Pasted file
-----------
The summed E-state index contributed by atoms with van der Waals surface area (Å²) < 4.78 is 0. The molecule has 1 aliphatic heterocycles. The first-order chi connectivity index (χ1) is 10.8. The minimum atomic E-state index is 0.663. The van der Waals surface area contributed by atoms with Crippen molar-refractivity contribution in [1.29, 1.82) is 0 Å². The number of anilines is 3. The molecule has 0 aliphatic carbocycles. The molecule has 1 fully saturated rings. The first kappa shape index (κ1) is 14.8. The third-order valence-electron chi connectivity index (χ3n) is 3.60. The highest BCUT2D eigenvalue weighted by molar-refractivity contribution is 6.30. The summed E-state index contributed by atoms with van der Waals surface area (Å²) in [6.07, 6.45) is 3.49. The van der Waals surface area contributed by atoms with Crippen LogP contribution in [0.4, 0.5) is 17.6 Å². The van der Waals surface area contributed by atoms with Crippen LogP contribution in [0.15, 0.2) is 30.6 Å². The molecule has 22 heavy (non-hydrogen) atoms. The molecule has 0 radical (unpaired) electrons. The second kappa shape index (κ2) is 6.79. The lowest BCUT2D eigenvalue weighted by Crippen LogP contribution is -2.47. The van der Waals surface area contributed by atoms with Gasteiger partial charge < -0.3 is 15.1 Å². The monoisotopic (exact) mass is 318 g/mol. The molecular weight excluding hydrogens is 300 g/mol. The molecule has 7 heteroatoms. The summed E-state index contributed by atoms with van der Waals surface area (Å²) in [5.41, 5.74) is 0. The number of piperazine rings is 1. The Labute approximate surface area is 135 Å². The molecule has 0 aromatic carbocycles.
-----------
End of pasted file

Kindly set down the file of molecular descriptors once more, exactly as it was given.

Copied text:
The summed E-state index contributed by atoms with van der Waals surface area (Å²) < 4.78 is 0. The molecule has 1 aliphatic heterocycles. The first-order chi connectivity index (χ1) is 10.8. The minimum atomic E-state index is 0.663. The van der Waals surface area contributed by atoms with Crippen molar-refractivity contribution in [1.29, 1.82) is 0 Å². The number of anilines is 3. The molecule has 0 aliphatic carbocycles. The molecule has 1 fully saturated rings. The first kappa shape index (κ1) is 14.8. The third-order valence-electron chi connectivity index (χ3n) is 3.60. The highest BCUT2D eigenvalue weighted by molar-refractivity contribution is 6.30. The summed E-state index contributed by atoms with van der Waals surface area (Å²) in [6.07, 6.45) is 3.49. The van der Waals surface area contributed by atoms with Crippen LogP contribution in [0.4, 0.5) is 17.6 Å². The van der Waals surface area contributed by atoms with Crippen LogP contribution in [0.15, 0.2) is 30.6 Å². The molecule has 22 heavy (non-hydrogen) atoms. The molecule has 0 radical (unpaired) electrons. The second kappa shape index (κ2) is 6.79. The lowest BCUT2D eigenvalue weighted by Crippen LogP contribution is -2.47. The van der Waals surface area contributed by atoms with Gasteiger partial charge < -0.3 is 15.1 Å². The monoisotopic (exact) mass is 318 g/mol. The molecular weight excluding hydrogens is 300 g/mol. The molecule has 7 heteroatoms. The summed E-state index contributed by atoms with van der Waals surface area (Å²) in [5.41, 5.74) is 0. The number of piperazine rings is 1. The Labute approximate surface area is 135 Å². The molecule has 0 aromatic carbocycles.